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Agencies team up to put family on its feet

December 28, 2008

One problem with getting older is that you begin to lose your sense of time. What happened a couple of years ago seems like just a couple of months in the past.

That's why I can't tell you precisely when this happened, but it hasn't been that long ago, because my youngest son was already grown.

Over the years at The Herald-Mail, I've been drawn into those stories about people who either have life-threatening illnesses, or who have become entangled in circumstances that turn their lives upside down.

This is a story about the latter.

She was a single mother, working as a cook, when she fell out with the owner of the restaurant where she worked. She was fired, couldn't pay her rent and ended up in a homeless shelter.

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While there, she got another job and began to save for a security deposit on an apartment. In the shelter, she met another woman who suggested that it would make more sense if they pooled their funds.

After the fact, you can see where this was going. The other woman took her money, but didn't use it for a security deposit. She ripped off her trusting fellow shelter resident.

The theft violated the woman's probation, but left her victim broke again - and without shelter.

The jailed woman's parents took pity on their daughter's victim and offered her and her daughter a place to stay.

But the parents' home was on the far east side of Hagerstown and her job - and her daughter's school - were on the city's west side. It was a long walk every day to school and to work.

And school was about to begin, and the daughter didn't have many clothes.

Fortunately, the United Way of Washington County was able to help.

Community Action Council found her an affordable apartment in the middle of the city. Children in Need was able to supply her daughter with school clothes.

I was there when mother and daughter visited the clothes closet. When mom saw help was available, she began to cry and one of the women working there hugged her and told her everything was going to be all right.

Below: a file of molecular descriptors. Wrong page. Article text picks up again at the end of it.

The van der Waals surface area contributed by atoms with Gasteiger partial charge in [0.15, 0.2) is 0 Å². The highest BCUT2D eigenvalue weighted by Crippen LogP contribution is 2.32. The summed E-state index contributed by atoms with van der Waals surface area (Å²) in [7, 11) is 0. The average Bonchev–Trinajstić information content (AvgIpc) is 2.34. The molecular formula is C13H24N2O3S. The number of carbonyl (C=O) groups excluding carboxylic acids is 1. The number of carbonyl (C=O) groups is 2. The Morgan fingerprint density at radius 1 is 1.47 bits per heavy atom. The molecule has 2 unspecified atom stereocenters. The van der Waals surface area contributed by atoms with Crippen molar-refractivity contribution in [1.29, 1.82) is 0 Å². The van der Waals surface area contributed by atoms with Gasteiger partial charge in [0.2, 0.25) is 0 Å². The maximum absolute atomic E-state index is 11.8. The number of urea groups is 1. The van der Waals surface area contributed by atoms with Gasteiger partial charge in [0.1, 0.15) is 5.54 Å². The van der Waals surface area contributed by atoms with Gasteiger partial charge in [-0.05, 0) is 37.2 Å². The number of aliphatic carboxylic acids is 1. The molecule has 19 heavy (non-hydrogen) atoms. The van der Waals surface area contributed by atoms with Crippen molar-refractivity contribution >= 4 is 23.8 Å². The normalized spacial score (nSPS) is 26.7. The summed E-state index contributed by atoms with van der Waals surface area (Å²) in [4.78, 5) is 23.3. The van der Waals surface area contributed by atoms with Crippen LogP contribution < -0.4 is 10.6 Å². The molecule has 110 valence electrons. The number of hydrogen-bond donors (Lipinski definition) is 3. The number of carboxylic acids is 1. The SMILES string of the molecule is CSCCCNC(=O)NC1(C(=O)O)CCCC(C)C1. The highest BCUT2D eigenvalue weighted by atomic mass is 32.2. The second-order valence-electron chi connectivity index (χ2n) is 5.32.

We all need some help every now and then. Like many served by the United Way of Washington County, this woman and her daughter were not freeloaders, but members of the working poor.

They did not want to be in the position they were in, but sometimes circumstances are beyond our control. In the race of life, we stumble and whether we get up depends on whether there is someone there to help us.

In Washington County, that "someone" is often the United Way.

There are a lot of myths about the United Way - that many of those who are served are people who don't want to work and that most of those who contribute are rich enough to cover any shortfall.

Neither is true. United Way serves the working poor, the people who work two jobs and still can't afford health insurance or a mortgage payment.

They haven't given up on the idea of bettering themselves, in large part because they're getting a helping hand.

United Way does more economically what government might have to do all by itself if the charitable appeal wasn't there. United Way cuts government's costs to provide services.

Not sure how your money is being spent? The financial statements of United Way and its member agencies are open for inspection by the public.

They're also audited and reviewed by a group of citizen volunteers.

United Way also creates happy endings. I recently saw the mother and daughter whose story began this column. I honked the horn, they smiled and waved and I drove on, happy that my charitable dollars had done some good.

To donate online, go to www.unitedwaywashcounty.org/ or send a check to the United Way, 33 W. Franklin St., Suite 203, Hagerstown MD 21742.

Bob Maginnis is editorial page editor of The Herald-Mail newspaper.

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